NETFUTURE Technology and Human Responsibility
#109 A Publication of The Nature Institute August 3, 2000
L. Talbott (firstname.lastname@example.org)
NetFuture is a reader-supported
QUOTES AND PROVOCATIONS
Of Vision Quests, Gender, and Boredom
In her recently released Cyberselfish: A Critical Romp through the
Terribly Libertarian Culture of High-Tech, Paulina Borsook takes up, among
other things, the John Perry Barlow / George Gilder view of "cyberspace and
hightechlandia" as the place "where the buffalo roam and dogs run
Never mind that many people working in high tech are most likely
grunt programmers doing stuff like maintaining inventory-tracking modules for
construction-management accounting software, or working at ghastly huge
man-in-the-gray-easy-care-twills places such as Ross Perot's own data processing
feudal kingdom, Perot Systems, or at former defense- aerospace contractors such
as Lockheed-Martin. Manning their computers like Kiowa braves on vision quests,
most high tech droids ain't. But how much more rewarding if, Walter Mitty-like,
to imagine such consonance between who they are day to day and what Wired
told them they were in their pilgrim souls!
In an idle moment I tried to jot
down some of the most basic reasons I could come up with for the public's
infatuation with digital technologies despite the kind of daily reality Borsook
points to. There's nothing original about my list (and you will doubtless want
to add to it). But it's useful to take a moment every so often and glance over
the large picture. So here's what I have so far:
** Mystery: people don't
understand what's inside the box.
** Eliza effect: the technology seems
** Reverse-Eliza effect: we often find ourselves struggling
helplessly with these machines, so obviously we're dumber than they are.
illusion of precise control (and who doesn't want to be in control?). Closely
related to this: the sense of power and capability associated with carrying all
these sleek, miniaturized gadgets around.
** Fashion: with every newspaper and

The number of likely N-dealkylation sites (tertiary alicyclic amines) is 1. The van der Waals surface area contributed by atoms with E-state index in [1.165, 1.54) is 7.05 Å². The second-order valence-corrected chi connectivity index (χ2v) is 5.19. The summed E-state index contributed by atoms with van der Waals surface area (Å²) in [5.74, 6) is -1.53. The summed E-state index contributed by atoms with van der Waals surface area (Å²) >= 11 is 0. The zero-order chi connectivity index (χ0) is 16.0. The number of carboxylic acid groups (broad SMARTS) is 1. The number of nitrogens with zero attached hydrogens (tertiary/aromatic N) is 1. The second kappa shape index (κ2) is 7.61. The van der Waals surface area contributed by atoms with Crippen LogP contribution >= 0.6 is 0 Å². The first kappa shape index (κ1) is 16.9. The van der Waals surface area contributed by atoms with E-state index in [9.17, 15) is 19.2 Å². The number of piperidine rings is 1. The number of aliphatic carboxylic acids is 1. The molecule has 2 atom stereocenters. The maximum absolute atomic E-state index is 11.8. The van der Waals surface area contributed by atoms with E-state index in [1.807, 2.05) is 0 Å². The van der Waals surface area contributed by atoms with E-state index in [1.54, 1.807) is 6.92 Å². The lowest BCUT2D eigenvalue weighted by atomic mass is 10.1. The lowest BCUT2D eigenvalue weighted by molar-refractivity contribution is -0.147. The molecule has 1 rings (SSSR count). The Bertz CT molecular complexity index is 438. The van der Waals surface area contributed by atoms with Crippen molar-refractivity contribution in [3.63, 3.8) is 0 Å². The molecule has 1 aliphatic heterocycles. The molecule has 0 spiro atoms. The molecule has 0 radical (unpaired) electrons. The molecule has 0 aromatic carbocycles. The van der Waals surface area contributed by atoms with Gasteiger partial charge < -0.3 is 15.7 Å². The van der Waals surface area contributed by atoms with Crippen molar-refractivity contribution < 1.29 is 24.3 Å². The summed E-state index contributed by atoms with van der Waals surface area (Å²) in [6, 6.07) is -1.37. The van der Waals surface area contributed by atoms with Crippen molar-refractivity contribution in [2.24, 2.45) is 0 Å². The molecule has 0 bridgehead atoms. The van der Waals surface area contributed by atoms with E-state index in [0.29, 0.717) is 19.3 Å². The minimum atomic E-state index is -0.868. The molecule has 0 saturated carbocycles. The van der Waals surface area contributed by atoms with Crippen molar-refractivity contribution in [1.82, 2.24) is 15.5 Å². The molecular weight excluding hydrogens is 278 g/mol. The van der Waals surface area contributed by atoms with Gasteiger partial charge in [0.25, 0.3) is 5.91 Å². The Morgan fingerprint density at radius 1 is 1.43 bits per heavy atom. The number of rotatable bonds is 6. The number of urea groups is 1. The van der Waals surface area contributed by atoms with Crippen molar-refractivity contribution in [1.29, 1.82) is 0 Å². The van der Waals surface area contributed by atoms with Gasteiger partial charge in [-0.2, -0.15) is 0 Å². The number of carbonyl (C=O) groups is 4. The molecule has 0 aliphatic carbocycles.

magazine now having a consumer-goods "news" section promoting digital
gadgets, the fashion quotient of this stuff has become irresistible.
** Sense of
progress and destiny in the inevitable march from one generation of technology
to the next, more sophisticated generation. How can these devices keep getting
better if there isn't a fundamental evolutionary imperative at work?
Distraction and escape.
** Computers are "solutions" -- the favorite
word of high-tech ad copywriters. Computers do provide solutions to problems in
an extremely narrow sense, and it is much easier to glorify the narrow
accomplishments than to realize how the very narrowness tends to subvert the
larger picture. (See "The Trouble with Ubiquitous Technology Pushers"
in NF #100, 101.)
Image Ascendent, or Descendent?
Am I the only one whose eyes glaze over at this kind of rhetoric?
-- The real world of digital reality has always been post-alphabetic.
Probably because the letters of the alphabet were too slow to keep up with the
light-time and light-speed of electronics, the alphabet long ago shuddered at
the speed of light, burned up and crashed to earth. Writing can't keep up to the
speed of electronic society. The result has been the end of the Gutenberg Galaxy
and the beginning of the Image Millennium. Images moving at the speed of light.
Images moving faster than the time it takes to record their passing. Iconic
images. Special-Effect Images. Images of life past, present and future as
culture is fast-forwarded into the electronic nervous system. Images that
circulate so quickly and shine with such intensity that they begin to alter the
ratio of the human sensorium. (Arthur and Marilouise Kroker, CTHEORY,
vol. 23, no. 1-2)
The best I can figure is that the authors wanted to submit their own
illustration of an alphabet that has crashed and burned.
But I do seriously wonder how long we are going to keep hearing this strange
mix of sense and nonsense about images. Did we take in fewer visual stimuli
before now? From morning till night we've always been confronted with a visual
world -- one that didn't need to travel through digital channels at "light
speed" to reach us because it was already here, minute by minute,
hour by hour, incessantly as long as our eyes were open. If we didn't consider
it particularly noteworthy, it was because it held together in a natural way, so
that our attention was focused on what our surroundings meant for our
Yes, something is changing, but it's not that we are increasingly exposed to
images. What's changing is the kind of images we are exposed to. They are ever
more arbitrary, incoherent, removed from the meaningful contexts of our lives,
manufactured by a machinery of abstraction, scientifically calculated to subvert
conscious intention, and designed to serve the narrowest commercial interests.
What they mean for us in any serious sense is often not much at all.
If all this has an impact on the role of print in our culture, again
it's not because we have so much imagery to cope with. The problem is with the
features of imagery I've just cited -- and, in particular, the arbitrariness,
incoherence, and subversion of conscious intention. It's hard to attend deeply
to a page (or screen) of print if you have been reduced to a bundle of reflex
reactions produced by meaningless distractions. But the alphabet is not the only
thing that crashes and burns in the presence of this reduction; so does
(Thanks to Ron Purser for forwarding the CTHEORY article.) SLT